Customers often do not plan for their plants during the move process. However, the majority of moving companies will not transport live plants during a move; which means it is the customer’s responsibility to transport their plants. Ensure your plants make it to your new home alive and well with these six tips for caring for plants during a move!

  1. Purchase Shatterproof Pots

Shatterproof pots are essential for moving with plants. Approximately 3 weeks before your move date, re-pot all plants in fragile pots into a plastic shatterproof pot of the same size, to ensure that the pot will not break during transport.

  1. Prune Larger Plants

Pruning is another word for trimming or cutting away overgrowth and dead parts of a plant. Prune your larger plants at least two weeks before your move date. You can temporarily preserve new growth on the plant by pinching back the new growth with your thumb and forefinger. This will keep the plant from getting larger before the move.

  1. Check for Pests

Around one week before your move date, examine your plants for any insects or pests. If you find any pests, use an insecticide and apply, cautiously, following the directions on the label. Dispose of the pesticide after use or take it with you during your move as pesticides are on the non-allowable list for most moving companies. It is important to note that certain plants are illegal in various states due to the pests they carry. If you are moving interstate check online to make sure your plants are allowed in your new state.

  1. Water

Two days before your move water your plants as you normally would, being careful not to over-water.

  1. Pack your Plants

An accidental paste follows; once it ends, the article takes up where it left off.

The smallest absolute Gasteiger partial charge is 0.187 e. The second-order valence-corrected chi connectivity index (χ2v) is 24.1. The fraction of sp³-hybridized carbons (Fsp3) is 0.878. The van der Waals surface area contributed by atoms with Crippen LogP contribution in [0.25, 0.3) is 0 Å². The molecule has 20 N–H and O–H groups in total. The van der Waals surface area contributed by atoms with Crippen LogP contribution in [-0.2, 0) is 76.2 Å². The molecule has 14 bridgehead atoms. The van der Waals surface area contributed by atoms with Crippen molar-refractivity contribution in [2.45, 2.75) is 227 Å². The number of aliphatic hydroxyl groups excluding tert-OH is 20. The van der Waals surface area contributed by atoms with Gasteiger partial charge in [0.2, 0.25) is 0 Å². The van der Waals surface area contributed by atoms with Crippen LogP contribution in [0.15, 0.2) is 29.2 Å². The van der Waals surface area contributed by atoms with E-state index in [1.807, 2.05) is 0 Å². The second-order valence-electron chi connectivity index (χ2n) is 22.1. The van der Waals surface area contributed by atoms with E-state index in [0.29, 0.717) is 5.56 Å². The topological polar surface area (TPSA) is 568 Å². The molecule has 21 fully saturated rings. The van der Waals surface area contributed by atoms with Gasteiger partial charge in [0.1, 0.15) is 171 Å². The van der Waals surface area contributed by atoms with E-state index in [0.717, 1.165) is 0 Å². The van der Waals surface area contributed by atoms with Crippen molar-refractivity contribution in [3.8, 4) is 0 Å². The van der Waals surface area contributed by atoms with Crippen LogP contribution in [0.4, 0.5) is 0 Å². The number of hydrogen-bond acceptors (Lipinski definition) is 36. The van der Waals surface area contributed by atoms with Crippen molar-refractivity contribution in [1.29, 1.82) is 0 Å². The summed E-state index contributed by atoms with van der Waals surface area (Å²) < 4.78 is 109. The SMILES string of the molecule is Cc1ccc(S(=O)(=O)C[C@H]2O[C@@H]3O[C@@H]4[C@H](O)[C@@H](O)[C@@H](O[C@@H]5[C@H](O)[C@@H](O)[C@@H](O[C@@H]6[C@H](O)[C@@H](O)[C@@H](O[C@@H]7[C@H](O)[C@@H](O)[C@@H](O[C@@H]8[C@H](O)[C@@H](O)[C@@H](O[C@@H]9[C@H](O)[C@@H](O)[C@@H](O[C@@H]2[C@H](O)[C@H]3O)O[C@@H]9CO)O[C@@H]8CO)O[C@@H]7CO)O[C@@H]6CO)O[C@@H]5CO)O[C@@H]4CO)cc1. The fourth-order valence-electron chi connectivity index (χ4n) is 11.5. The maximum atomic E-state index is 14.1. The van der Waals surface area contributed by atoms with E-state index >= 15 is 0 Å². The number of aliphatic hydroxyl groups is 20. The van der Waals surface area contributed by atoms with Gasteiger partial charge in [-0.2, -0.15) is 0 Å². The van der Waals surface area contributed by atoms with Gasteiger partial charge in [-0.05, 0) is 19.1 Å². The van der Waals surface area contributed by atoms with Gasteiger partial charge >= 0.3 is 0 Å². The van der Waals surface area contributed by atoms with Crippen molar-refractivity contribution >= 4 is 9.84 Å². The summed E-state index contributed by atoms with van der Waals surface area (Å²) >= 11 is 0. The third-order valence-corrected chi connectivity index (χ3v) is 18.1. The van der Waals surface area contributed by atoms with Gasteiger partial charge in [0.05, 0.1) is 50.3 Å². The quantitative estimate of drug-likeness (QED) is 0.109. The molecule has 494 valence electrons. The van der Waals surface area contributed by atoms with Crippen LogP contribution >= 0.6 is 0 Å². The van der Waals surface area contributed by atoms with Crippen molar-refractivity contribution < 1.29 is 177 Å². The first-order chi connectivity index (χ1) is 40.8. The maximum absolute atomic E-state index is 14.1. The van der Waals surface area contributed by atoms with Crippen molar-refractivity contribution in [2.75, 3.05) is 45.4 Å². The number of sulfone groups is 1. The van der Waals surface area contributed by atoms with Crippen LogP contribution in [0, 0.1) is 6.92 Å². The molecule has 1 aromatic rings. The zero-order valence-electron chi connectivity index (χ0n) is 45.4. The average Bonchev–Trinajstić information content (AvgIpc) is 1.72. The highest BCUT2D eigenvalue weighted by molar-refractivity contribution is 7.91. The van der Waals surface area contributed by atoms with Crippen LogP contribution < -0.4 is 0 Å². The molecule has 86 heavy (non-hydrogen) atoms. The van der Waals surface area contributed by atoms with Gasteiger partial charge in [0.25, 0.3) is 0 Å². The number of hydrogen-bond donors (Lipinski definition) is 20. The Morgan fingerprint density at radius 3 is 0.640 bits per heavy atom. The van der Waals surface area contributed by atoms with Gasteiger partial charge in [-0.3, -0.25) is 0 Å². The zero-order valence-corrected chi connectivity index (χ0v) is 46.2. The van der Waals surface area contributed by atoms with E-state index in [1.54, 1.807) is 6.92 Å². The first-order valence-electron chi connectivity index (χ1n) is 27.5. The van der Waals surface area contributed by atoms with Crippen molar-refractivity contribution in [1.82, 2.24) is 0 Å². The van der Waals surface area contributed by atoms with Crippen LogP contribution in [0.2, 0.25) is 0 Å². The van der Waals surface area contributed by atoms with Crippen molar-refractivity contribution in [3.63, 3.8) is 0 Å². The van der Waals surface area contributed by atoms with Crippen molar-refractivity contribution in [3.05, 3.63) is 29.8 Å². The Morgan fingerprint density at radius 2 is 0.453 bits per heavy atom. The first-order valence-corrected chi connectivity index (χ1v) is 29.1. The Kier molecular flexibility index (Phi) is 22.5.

Wrap all large plants with tissue paper to prevent branches from bending. Place all potted plants in a box, and check to make sure they are packed snugly to prevent them from moving around during transport. Label the box and set it aside, so the movers do not load them on the truck by mistake. Keep the temperature in your car at a comfortable level, so plants do not go into shock from extreme temperatures.

  1. Unpack and Heal

Once you have arrived at your new home, you must get your plants back into their stable environment as soon as possible. Remove plants from the box and place plants back into their clay pots. Sit the plants outside for a few hours, so they can acclimatize to their new surroundings. If your plant went into shock during the move, leave it alone for a few days to recover, water regularly, and make sure it gets plenty of sunlight or plenty of shade depending upon what type of plant it is.

Remember, movers will not transport live plants of any kind, so be sure to make it a priority to care for your plants throughout the move process. For more great moving tips, or to schedule a free in-home estimate for your upcoming move, contact Fry-Wagner today!